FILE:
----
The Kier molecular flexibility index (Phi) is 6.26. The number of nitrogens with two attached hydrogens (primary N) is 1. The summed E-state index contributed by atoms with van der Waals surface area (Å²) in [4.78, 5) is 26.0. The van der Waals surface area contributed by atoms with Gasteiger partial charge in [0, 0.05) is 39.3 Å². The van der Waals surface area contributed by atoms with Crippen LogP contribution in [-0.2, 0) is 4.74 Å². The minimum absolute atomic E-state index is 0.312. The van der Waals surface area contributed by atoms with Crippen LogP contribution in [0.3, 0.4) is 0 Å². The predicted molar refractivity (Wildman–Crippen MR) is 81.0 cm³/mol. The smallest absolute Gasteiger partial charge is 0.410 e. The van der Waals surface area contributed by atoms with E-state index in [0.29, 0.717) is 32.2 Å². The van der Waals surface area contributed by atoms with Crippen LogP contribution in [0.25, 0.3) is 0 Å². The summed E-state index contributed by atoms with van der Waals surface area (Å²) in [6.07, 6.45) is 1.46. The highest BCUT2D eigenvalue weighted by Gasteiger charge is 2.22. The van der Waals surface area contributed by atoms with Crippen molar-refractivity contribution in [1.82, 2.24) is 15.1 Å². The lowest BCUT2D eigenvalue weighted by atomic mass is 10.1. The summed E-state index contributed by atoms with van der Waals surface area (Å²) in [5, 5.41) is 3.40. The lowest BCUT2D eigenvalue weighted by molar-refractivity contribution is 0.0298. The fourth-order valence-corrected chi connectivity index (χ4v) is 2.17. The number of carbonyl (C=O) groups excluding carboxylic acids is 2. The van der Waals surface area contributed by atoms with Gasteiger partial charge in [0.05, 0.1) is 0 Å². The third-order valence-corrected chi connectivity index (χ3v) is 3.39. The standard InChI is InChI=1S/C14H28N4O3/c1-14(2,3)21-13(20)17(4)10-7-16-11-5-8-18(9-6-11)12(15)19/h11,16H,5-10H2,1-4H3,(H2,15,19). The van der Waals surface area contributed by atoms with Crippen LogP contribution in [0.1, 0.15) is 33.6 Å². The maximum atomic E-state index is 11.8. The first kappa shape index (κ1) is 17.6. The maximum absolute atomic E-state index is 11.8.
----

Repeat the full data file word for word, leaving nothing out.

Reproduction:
The Kier molecular flexibility index (Phi) is 6.26. The number of nitrogens with two attached hydrogens (primary N) is 1. The summed E-state index contributed by atoms with van der Waals surface area (Å²) in [4.78, 5) is 26.0. The van der Waals surface area contributed by atoms with Gasteiger partial charge in [0, 0.05) is 39.3 Å². The van der Waals surface area contributed by atoms with Crippen LogP contribution in [-0.2, 0) is 4.74 Å². The minimum absolute atomic E-state index is 0.312. The van der Waals surface area contributed by atoms with Crippen LogP contribution in [0.3, 0.4) is 0 Å². The predicted molar refractivity (Wildman–Crippen MR) is 81.0 cm³/mol. The smallest absolute Gasteiger partial charge is 0.410 e. The van der Waals surface area contributed by atoms with E-state index in [0.29, 0.717) is 32.2 Å². The van der Waals surface area contributed by atoms with Crippen LogP contribution in [0.25, 0.3) is 0 Å². The summed E-state index contributed by atoms with van der Waals surface area (Å²) in [6.07, 6.45) is 1.46. The highest BCUT2D eigenvalue weighted by Gasteiger charge is 2.22. The van der Waals surface area contributed by atoms with Crippen molar-refractivity contribution in [1.82, 2.24) is 15.1 Å². The lowest BCUT2D eigenvalue weighted by atomic mass is 10.1. The summed E-state index contributed by atoms with van der Waals surface area (Å²) in [5, 5.41) is 3.40. The lowest BCUT2D eigenvalue weighted by molar-refractivity contribution is 0.0298. The fourth-order valence-corrected chi connectivity index (χ4v) is 2.17. The number of carbonyl (C=O) groups excluding carboxylic acids is 2. The van der Waals surface area contributed by atoms with Gasteiger partial charge in [0.05, 0.1) is 0 Å². The third-order valence-corrected chi connectivity index (χ3v) is 3.39. The standard InChI is InChI=1S/C14H28N4O3/c1-14(2,3)21-13(20)17(4)10-7-16-11-5-8-18(9-6-11)12(15)19/h11,16H,5-10H2,1-4H3,(H2,15,19). The van der Waals surface area contributed by atoms with Crippen LogP contribution in [0.1, 0.15) is 33.6 Å². The maximum atomic E-state index is 11.8. The first kappa shape index (κ1) is 17.6. The maximum absolute atomic E-state index is 11.8.